The World Federation is an NGO in Special Consultative Status with the Economic and Social Council (ECOSOC) of the United Nations
Vision Statement

The World Federation exists to achieve the pleasure of Allah SWT by developing spiritual and vibrant communities serving humanity
Mission Statement

The World Federation enables its member institutions to promote the values and practices of the Islamic Shia Ithna Asheri Faith for the spiritual and material well being of humanity at large
Expert Visits World Federation Autistic Centre

A Mulla Asghar Memorial Project

Mr Kit Howe, Deputy Principal of The Robert Ogden School (biggest Autistic school in Europe) visited the World Federation Autistic Centre in Dar-es-salaam, Tanzania, from 5 - 11 November 2006. 

Mr Kit Howe, Dr Zulfiqarali Abbas & Autistic Centre staff


Mr Kit Howe observing group teaching sessions and participating in play dough making

Here is his report:

My Visit to the Autistic Centre Dar se Salaam, Tanzania
During the second of two visits to The Robert Ogden School by Dr Abbas and Dr Walji of The World Federation of Khoja Shia Ithna Asheri Muslim Communities, I was informed of their plans to set up a school for children with autism in Dar es Salaam. It is likely that the school would be the first of its kind in the whole of East Africa.

The two doctors planned to develop the school following the general principles of the National Autistic Society SPELL Framework that they had seen so much in evidence at The Robert Ogden School.

The key subject of staff training was discussed and it was evident that by far the most cost effective plan would involve a trainer going to Dar es Salaam which is were I came in. I readily volunteered after checking with everyone at the NAS if it was OK, I reorganised my annual leave to travel as soon as it was most convenient.

In the meanwhile I organised my training materials whilst in regular email contact with Dr Abbas and Alia one of the teachers at the centre to seek advice as to content and presentation method.

I was informed of the difficulties with relying on electrical supplies so I took back ups of everything, my lap top and a projector just in case.

I flew on 5th November agreeing to spend a week at the centre and offer as much advice and support as I could in such a short space of time.

I was accommodated in a new hotel in the next road to the centre.  It was the ‘short rainy’ season and very warm indeed. The road outside the hotel was an earth road and therefore easily flooded. It was good that the Administrator had a four wheel drive vehicle to get me to school on the first morning. I enjoyed the walk on other mornings passing the time of day with local residents.

The centre is a walled whitewashed two storey period colonial house very solidly built with a very attractive and well equipped sand playground with swings, seesaw, roundabout, slides and monkey bars.

Inside there were good sized classrooms, space for a library, a sensory room and good toilet facilities. There was also a lovely balcony area where musical interaction sessions took place.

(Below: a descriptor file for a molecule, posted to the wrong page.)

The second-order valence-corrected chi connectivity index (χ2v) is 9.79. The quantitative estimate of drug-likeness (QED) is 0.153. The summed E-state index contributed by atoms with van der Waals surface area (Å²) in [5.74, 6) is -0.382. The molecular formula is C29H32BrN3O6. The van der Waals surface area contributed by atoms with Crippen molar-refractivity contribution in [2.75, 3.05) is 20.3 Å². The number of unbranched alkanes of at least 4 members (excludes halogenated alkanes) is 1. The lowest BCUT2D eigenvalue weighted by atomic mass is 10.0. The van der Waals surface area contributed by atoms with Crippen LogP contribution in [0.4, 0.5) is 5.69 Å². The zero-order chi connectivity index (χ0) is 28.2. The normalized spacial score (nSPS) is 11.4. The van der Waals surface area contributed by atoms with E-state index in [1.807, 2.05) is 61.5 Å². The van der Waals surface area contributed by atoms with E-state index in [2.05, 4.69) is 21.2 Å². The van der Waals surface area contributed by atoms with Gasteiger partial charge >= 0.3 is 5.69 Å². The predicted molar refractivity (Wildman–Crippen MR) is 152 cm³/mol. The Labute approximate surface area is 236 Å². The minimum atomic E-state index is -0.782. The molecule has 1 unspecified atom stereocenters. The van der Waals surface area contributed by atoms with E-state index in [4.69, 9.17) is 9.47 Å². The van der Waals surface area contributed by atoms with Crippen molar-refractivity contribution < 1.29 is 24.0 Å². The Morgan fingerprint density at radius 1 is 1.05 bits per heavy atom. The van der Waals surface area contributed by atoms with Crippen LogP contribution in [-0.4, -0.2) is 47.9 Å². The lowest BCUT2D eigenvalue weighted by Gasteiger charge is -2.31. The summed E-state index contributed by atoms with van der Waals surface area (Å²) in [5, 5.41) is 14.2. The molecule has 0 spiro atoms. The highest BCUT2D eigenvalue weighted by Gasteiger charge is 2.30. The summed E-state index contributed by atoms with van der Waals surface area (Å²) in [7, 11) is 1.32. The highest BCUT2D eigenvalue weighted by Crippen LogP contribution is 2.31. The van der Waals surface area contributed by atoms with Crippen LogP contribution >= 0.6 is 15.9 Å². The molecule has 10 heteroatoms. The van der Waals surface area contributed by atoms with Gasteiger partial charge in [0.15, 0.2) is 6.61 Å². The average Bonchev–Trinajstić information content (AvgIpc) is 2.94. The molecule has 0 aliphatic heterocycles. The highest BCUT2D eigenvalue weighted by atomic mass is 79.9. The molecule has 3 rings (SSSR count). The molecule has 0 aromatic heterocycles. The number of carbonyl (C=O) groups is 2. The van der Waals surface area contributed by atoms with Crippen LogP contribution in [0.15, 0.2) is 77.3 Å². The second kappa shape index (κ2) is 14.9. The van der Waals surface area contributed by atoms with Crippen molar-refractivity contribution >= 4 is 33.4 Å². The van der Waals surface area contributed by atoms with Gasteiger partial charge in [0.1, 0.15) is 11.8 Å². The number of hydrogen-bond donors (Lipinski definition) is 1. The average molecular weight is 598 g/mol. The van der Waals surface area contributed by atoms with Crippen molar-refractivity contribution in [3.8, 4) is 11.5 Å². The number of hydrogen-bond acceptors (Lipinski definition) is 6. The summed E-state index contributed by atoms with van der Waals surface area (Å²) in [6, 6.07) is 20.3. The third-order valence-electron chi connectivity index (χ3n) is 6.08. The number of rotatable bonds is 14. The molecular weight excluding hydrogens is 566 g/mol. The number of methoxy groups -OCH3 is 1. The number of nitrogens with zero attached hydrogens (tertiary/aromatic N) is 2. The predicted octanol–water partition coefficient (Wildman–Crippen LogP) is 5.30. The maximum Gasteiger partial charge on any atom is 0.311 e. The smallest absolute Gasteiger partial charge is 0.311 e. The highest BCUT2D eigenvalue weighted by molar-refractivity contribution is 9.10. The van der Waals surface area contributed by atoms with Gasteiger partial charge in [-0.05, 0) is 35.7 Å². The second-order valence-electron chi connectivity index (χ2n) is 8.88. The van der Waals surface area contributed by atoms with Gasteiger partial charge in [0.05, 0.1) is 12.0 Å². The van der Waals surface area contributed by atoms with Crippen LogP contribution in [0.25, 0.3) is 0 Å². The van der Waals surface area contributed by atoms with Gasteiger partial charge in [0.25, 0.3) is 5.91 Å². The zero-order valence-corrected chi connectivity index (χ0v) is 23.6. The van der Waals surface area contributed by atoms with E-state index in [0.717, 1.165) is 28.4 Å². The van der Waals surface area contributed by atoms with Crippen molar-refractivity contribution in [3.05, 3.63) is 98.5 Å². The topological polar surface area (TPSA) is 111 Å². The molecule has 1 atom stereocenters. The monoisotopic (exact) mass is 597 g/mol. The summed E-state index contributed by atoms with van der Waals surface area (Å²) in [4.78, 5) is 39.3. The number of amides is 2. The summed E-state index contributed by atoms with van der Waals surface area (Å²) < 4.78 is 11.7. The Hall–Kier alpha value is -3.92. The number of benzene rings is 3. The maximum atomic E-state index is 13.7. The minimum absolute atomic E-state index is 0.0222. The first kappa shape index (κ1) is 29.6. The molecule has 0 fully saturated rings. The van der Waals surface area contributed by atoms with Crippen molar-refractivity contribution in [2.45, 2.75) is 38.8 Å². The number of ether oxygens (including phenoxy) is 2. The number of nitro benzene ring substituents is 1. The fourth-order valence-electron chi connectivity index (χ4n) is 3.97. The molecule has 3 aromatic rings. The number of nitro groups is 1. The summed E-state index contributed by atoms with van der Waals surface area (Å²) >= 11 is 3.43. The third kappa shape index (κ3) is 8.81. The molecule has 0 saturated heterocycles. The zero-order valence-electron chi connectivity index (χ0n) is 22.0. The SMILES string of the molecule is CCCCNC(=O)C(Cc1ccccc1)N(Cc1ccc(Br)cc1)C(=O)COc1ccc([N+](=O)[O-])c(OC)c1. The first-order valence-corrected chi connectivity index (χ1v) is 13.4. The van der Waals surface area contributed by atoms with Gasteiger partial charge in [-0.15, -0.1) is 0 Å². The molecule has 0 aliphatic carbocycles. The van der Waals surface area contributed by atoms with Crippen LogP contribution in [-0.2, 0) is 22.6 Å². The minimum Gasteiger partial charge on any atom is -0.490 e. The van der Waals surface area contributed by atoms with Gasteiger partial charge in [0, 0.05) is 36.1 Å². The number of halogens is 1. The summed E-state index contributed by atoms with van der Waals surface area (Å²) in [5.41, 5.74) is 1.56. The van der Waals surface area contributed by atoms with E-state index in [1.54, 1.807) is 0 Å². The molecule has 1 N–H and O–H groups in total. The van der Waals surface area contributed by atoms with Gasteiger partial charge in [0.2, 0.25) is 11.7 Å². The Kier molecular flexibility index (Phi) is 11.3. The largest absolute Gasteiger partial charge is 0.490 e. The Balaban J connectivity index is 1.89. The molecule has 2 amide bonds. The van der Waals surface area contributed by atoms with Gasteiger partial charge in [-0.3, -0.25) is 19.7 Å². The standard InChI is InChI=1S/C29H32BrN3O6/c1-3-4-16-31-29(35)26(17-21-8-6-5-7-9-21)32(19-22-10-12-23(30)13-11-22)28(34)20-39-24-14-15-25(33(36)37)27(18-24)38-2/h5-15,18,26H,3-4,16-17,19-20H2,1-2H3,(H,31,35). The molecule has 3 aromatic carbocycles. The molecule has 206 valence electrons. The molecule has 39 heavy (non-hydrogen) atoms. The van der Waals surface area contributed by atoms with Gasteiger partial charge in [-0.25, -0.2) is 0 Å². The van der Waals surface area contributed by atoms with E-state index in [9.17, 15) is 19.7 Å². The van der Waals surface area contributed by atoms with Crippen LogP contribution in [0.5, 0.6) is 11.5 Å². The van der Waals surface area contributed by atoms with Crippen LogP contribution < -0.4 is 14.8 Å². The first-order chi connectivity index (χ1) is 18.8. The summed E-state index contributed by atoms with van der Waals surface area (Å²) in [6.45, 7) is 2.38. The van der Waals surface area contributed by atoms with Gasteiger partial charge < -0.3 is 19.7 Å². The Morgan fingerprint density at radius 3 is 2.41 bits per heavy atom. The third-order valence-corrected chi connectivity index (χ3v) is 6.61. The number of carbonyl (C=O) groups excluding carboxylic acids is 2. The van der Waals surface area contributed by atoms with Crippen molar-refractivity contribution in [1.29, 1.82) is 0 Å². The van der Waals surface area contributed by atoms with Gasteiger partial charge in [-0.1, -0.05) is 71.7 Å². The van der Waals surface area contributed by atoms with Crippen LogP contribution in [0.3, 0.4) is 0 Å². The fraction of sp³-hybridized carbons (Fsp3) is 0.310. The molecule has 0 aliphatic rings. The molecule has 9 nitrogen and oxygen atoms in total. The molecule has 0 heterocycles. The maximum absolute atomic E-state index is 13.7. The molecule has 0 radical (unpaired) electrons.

The sensory room was padded with a variety of soft shapes and balls with facilities for coloured flashing lighting and music. The room is specifically designed to enhance social interaction and sensory awareness in a safe and stimulating environment.  The small group of pupils present all seemed very happy and were enjoying attending school which is something that they had not experienced before.

It was also evident that word was getting round that the school existed as new pupils arrived every day during the week that I was there.

It was good to spend mornings at the centre working with the staff and pupils as it allowed me to put the training into context.

Each afternoon was spent in training sessions with the teachers Rackshita and Alia leading the way with their enthusiastic questions regarding their desire to make the school the best it possibly could be for the pupils attending the school.

“………. I was upstaged by a parent”

Most evening ending darkness as the light failed us again.  Throughout the week invitations went out all schools in Dar es Salaam to attend a conference at the Centre on the Saturday morning. I was guest speaker but as usual I was upstaged by a parent who told the audience as it was for themselves living with their son Michael, how much they have to fight prejudice and how much he now looks forward to coming to school every day

“…………… and how much he now
looks forward to coming to school every day”.

There is a lot of prejudice in Tanzania as there is
in the rest of the world with regard to disability.

“……….. our centre is a beacon that signals
to their world that all children can enjoy

The Centre will not only be an excellent resource for the children who attend but will stand as a beacon that signals to their world that all children can enjoy and achieve with the right kind of education and care. The importance of this centre cannot be overstated and there is the potential, with further support and development for the school to become a centre of excellence from which others may learn.  

I left the Centre completely confident that it will go on to grow from strength to strength. A strong bond has developed between our two schools and that bond will ensure that everything possible will be done to support that growth.     

Mr Kit Howe,
Deputy Principal of The Robert Ogden School
29th November 2006

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